For years we have understood that civil wars generally break out as a result of political instability, a poor national economy, weakened infrastructures and, in the case of African states, the collapse of the Cold War. Now it seems that environmental shocks can be added to that list “” journalists, academics, policymakers, security institutions and heads of states repeatedly tell us that the impacts of climate change pose a grave security threat.

As a result, the idea that prolonged heat waves, rising sea levels, more variable climates and more frequent disasters such as cyclones or droughts will result in more civil conflicts has taken firm root in the public’s imagination. The popular belief that climate change will soon spark “˜water wars’ between water-scarce regions and countries is just one example.

But while the notion that climate change could lead to conflict is widespread, it is based on very little evidence and questionable sources. The debate tends to be characterised by conjecture, extrapolations and a limited set of facts that make assumptions about how the climate will change in years to come, and how people will respond “” for example, that increased climate variability automatically causes inter- and intrastate migration, or that a drop in rainfall led to the Darfur crisis. The links between what causes conflict have been simplified.

The truth is that there are, as yet, no concrete examples of violent conflicts induced by climate change, and a limited understanding of what the future holds.

This is a shot across the bow to proponents of the climate security frame. And it comes not from a political partisan or climate skeptic, but from a scholar whose expertise is the climate change/security nexus. In her piece, Schoch argues that the climate security rationale

risks sidelining or missing out completely issues such as adaptation, mitigation, development, economic growth, equity, justice and resilience, which do not figure as priorities on the security agenda but which are integral to addressing climate change.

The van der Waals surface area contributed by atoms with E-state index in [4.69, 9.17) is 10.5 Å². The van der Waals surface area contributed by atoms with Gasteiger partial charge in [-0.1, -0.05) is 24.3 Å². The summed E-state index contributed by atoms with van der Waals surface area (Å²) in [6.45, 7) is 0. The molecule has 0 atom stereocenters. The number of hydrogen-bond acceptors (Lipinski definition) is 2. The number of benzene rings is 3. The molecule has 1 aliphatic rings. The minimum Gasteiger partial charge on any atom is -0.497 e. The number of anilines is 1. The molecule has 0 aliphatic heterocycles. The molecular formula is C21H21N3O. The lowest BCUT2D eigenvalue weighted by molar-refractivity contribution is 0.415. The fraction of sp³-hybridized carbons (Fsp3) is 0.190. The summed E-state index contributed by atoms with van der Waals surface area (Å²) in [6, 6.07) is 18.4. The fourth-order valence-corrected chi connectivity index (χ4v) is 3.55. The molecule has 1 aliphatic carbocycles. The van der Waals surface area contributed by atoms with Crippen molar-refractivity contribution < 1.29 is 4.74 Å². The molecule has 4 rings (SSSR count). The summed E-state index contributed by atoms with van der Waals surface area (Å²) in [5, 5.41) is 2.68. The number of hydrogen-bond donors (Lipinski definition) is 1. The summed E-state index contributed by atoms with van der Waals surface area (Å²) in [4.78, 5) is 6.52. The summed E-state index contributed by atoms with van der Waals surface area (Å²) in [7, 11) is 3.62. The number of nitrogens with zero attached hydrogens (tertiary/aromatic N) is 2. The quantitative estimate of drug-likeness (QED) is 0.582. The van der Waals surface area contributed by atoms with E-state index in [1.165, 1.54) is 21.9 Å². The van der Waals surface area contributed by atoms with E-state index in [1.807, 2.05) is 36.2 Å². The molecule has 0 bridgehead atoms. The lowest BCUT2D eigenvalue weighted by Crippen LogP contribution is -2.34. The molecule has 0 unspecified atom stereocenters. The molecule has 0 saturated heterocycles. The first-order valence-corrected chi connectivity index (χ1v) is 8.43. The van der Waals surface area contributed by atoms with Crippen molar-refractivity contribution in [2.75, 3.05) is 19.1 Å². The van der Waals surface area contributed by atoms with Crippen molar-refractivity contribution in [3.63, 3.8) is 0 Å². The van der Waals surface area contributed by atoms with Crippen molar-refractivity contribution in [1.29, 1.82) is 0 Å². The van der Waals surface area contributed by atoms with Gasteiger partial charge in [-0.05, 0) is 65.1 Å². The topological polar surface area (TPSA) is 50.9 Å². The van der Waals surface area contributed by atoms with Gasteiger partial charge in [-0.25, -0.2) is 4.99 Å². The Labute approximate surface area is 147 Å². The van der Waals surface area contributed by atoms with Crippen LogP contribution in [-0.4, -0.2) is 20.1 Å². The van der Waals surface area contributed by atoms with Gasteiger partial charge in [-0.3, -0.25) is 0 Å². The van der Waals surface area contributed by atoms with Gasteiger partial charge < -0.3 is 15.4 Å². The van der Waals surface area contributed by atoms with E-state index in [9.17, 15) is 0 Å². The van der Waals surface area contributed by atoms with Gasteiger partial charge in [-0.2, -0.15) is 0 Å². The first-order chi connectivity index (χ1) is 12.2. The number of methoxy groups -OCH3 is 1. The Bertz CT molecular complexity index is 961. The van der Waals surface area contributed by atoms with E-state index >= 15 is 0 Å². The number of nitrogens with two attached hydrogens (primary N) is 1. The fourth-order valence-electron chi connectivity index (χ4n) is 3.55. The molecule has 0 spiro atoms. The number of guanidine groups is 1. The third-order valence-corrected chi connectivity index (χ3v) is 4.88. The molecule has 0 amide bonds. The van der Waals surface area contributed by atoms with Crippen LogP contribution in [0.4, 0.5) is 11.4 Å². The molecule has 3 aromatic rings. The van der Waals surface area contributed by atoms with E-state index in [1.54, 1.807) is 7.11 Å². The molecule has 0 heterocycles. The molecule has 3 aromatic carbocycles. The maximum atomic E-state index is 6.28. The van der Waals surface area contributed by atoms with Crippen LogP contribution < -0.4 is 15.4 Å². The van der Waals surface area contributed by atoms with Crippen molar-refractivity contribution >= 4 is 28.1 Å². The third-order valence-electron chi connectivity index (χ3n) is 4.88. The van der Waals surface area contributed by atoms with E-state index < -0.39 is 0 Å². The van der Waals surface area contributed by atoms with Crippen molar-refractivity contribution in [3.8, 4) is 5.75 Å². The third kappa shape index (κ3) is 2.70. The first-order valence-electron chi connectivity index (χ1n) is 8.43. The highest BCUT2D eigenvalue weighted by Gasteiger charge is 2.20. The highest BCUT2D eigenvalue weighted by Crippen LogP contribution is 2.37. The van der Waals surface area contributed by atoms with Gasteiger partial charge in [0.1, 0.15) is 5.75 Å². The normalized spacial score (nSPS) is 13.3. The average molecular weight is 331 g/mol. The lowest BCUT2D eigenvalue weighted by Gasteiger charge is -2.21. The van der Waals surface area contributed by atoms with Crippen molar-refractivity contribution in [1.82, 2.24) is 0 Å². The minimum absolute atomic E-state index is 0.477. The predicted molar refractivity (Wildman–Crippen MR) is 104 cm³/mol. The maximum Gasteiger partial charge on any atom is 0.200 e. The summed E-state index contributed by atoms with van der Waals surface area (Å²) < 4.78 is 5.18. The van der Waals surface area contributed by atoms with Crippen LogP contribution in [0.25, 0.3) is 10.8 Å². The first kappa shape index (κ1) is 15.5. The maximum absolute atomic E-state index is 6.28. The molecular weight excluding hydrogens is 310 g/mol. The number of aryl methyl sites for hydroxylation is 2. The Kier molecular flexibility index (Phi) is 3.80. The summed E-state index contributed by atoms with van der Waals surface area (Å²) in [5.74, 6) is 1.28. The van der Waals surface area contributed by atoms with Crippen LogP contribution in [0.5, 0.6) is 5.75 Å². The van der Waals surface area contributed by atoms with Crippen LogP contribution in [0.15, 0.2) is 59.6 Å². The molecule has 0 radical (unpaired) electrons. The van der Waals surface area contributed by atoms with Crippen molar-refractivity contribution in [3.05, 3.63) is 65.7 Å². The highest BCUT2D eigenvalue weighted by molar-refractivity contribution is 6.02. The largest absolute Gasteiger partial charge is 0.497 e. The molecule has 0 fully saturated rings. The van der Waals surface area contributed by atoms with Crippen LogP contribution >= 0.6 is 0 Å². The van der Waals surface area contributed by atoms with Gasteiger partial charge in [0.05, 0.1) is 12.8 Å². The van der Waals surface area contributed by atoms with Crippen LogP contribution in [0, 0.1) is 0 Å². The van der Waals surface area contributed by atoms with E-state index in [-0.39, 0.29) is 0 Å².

In today’s world “” filled with talk about “˜human-induced climate change’, “˜compensation’, “˜responsibility’ and “˜global justice’ “” it is also important to ask ourselves to what extent the reframed climate-security debate is tackling the real drivers of climate change.

I look forward to hearing the answers she gets from the community of scholars and advocates who have helped put the issue of climate security front and center in the climate debate.

CATEGORIZED UNDER: climate change, climate security
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Collide-a-Scape

Collide-a-Scape is an archived Discover blog. Keep up with Keith's current work at http://www.keithkloor.com/

About Keith Kloor

Keith Kloor is a NYC-based journalist, and an adjunct professor of journalism at New York University. His work has appeared in Slate, Science, Discover, and the Washington Post magazine, among other outlets.From 2000 to 2008, he was a senior editor at Audubon Magazine.In 2008-2009, he was a Fellow at the University of Colorado’s Center for Environmental Journalism, in Boulder, where he studied how a changing environment (including climate change) influenced prehistoric societies in the U.S. Southwest.He covers a wide range of topics, from conservation biology and biotechnology to urban planning and archaeology.